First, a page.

From an Economist article - sound familiar anyone??

steve palmer's picture

"Writing models and then writing the code never works," says Dr Booch. Instead, the code and the model are two ways of looking at the same thing. Models can be used as scaffolding to help programmers "climb" existing code, or to guide the construction of new code. Rather than advocating top-down construction, from model to code, Dr Booch advocates an incremental, iterative process: start with a model, make a working program, and then add features to the program progressively, in small steps, keeping the model updated along the way.

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Jeff De Luca's picture

Product Companies Advocate Tools - Film at 11

'nuff said?

"Writing models and then writing the code never works"

Hi all,

My experience with writing UML models is scarse. Having said this, IMO it all comes down what is the fundamental objective when writing a model (Static Model).

1) Is it to describe how business objects are associated with each other?

2) Is it to describe the detailed object associations necessary to a running program?

On the first approach enough has been said. Is all about shape. Some other posts in this site excellently described this. Does it work? Well yes, but one has to understand what is at stake. I have to confess that I have been strugling a lot lately with DNC (can we post DNC centric modelling questions or observation on this site? If not where?).

On the second, my experience is that it does not. That is, my practice sustains Dr. Booch statement at the level of technical details. There are some things that CPs think of during development that speed considerably the implementation process that falls out of the scope of the Domain Modeller.

"Simple" shape/business driven models can quickly span out all other software driven objects to support it, adding considerable complexity to the inital model. Think of factories, managers, brokers, facades, DAO/DTOs, other frameworks classes (like persistance frameworks), etc.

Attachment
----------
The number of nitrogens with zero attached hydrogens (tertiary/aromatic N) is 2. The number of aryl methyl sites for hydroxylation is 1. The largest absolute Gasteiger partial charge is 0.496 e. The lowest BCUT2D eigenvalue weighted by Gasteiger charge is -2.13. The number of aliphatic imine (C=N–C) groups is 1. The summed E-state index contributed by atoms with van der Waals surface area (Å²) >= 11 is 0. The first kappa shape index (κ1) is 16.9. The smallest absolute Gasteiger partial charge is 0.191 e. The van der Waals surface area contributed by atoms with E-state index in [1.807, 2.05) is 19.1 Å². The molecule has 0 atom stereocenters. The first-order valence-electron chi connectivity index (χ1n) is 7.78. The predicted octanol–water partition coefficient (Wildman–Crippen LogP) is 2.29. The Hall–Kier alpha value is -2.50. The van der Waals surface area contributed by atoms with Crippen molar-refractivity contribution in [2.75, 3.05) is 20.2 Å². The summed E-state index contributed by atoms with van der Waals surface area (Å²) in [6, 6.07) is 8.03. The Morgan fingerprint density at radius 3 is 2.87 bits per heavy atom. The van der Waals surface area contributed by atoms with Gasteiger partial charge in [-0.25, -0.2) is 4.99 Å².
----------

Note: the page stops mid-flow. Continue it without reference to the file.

In conclusion of my thoughts (I may be wrong), IMO the first is a blue print of the business domain being mapped to a software system, the second is a blue print of the software, two different thinks that in the end need to be intertwined with each other - the second around the first. In the end I'll have two different views of the same sofware, a business oriented view, and a software oriented view. I'm not advocating two different models, but two different views of the same model, were the second view is built to support the first (around it).

This makes it easier to spot bugs against business requirements, or change the software due to some changes on the business requirements. But it does not make it easier to spot bugs steamed from unfitted usage of technology (such as memory leaks, dead locks etc).

What is quality software? The answer can be many things, but primarly for me is: A software that in the end does at least what the users expect/want it to do (without business bugs?) + A software without technical bugs - without bugs period. IMO, other definitions for software quality can only be developed around this one.

Best regards

Nuno Lopes

Jeff De Luca's picture

Yes - modeling questions are fine

Sure Nuno,

of course you can ask modeling questions here.


szego's picture

Model the Domain, Luke

Hi Nuno,

without meaning to sound like I'm over trivialising the issue, there really is one answer to all of this. And that is to simply model the domain.

Your first question regarding what the model represents: the business domain. Your model should represent the business concepts in the domain you are working, or at least some subset of them that are needed for your particular application. In process 1 of FDD we're primarily concerned with shape here, as you've noted.

I don't believe there is any other view of the system. There is no static model vs. some other runtime or detailed model of the system. There is no other view of the system. In subsequent phases of development we refine the model, adding in more attributes and behaviour as necessary. There are slight tweaks here and there, perhaps some derived associations or implementation details sneak in. But we still have the same model as we started with, just with more detail.